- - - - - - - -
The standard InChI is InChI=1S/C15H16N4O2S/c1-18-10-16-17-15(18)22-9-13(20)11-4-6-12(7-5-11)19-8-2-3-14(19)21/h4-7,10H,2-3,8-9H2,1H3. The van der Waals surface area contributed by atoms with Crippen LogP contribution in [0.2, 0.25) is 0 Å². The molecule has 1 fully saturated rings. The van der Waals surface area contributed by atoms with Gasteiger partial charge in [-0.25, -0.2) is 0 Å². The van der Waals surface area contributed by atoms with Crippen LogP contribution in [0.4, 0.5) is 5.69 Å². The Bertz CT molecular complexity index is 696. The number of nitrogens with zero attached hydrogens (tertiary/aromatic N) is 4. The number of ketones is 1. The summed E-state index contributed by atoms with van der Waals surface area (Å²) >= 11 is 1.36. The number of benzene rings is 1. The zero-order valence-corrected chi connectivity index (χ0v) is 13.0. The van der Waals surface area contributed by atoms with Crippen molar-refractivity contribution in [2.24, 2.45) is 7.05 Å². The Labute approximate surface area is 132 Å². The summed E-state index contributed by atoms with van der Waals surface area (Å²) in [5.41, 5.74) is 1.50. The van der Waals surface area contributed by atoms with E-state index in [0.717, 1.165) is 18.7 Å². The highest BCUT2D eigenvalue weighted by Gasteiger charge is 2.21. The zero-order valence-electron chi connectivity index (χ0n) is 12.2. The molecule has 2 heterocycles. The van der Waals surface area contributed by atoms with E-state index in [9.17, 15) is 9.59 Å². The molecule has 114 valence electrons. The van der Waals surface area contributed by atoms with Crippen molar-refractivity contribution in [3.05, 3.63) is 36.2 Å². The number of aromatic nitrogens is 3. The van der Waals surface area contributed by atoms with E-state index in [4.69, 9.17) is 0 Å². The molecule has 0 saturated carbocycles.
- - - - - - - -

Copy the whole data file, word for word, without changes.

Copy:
The standard InChI is InChI=1S/C15H16N4O2S/c1-18-10-16-17-15(18)22-9-13(20)11-4-6-12(7-5-11)19-8-2-3-14(19)21/h4-7,10H,2-3,8-9H2,1H3. The van der Waals surface area contributed by atoms with Crippen LogP contribution in [0.2, 0.25) is 0 Å². The molecule has 1 fully saturated rings. The van der Waals surface area contributed by atoms with Gasteiger partial charge in [-0.25, -0.2) is 0 Å². The van der Waals surface area contributed by atoms with Crippen LogP contribution in [0.4, 0.5) is 5.69 Å². The Bertz CT molecular complexity index is 696. The number of nitrogens with zero attached hydrogens (tertiary/aromatic N) is 4. The number of ketones is 1. The summed E-state index contributed by atoms with van der Waals surface area (Å²) >= 11 is 1.36. The number of benzene rings is 1. The zero-order valence-corrected chi connectivity index (χ0v) is 13.0. The van der Waals surface area contributed by atoms with Crippen molar-refractivity contribution in [2.24, 2.45) is 7.05 Å². The Labute approximate surface area is 132 Å². The summed E-state index contributed by atoms with van der Waals surface area (Å²) in [5.41, 5.74) is 1.50. The van der Waals surface area contributed by atoms with E-state index in [0.717, 1.165) is 18.7 Å². The highest BCUT2D eigenvalue weighted by Gasteiger charge is 2.21. The zero-order valence-electron chi connectivity index (χ0n) is 12.2. The molecule has 2 heterocycles. The van der Waals surface area contributed by atoms with E-state index in [9.17, 15) is 9.59 Å². The molecule has 114 valence electrons. The van der Waals surface area contributed by atoms with Crippen molar-refractivity contribution in [3.05, 3.63) is 36.2 Å². The number of aromatic nitrogens is 3. The van der Waals surface area contributed by atoms with E-state index in [4.69, 9.17) is 0 Å². The molecule has 0 saturated carbocycles.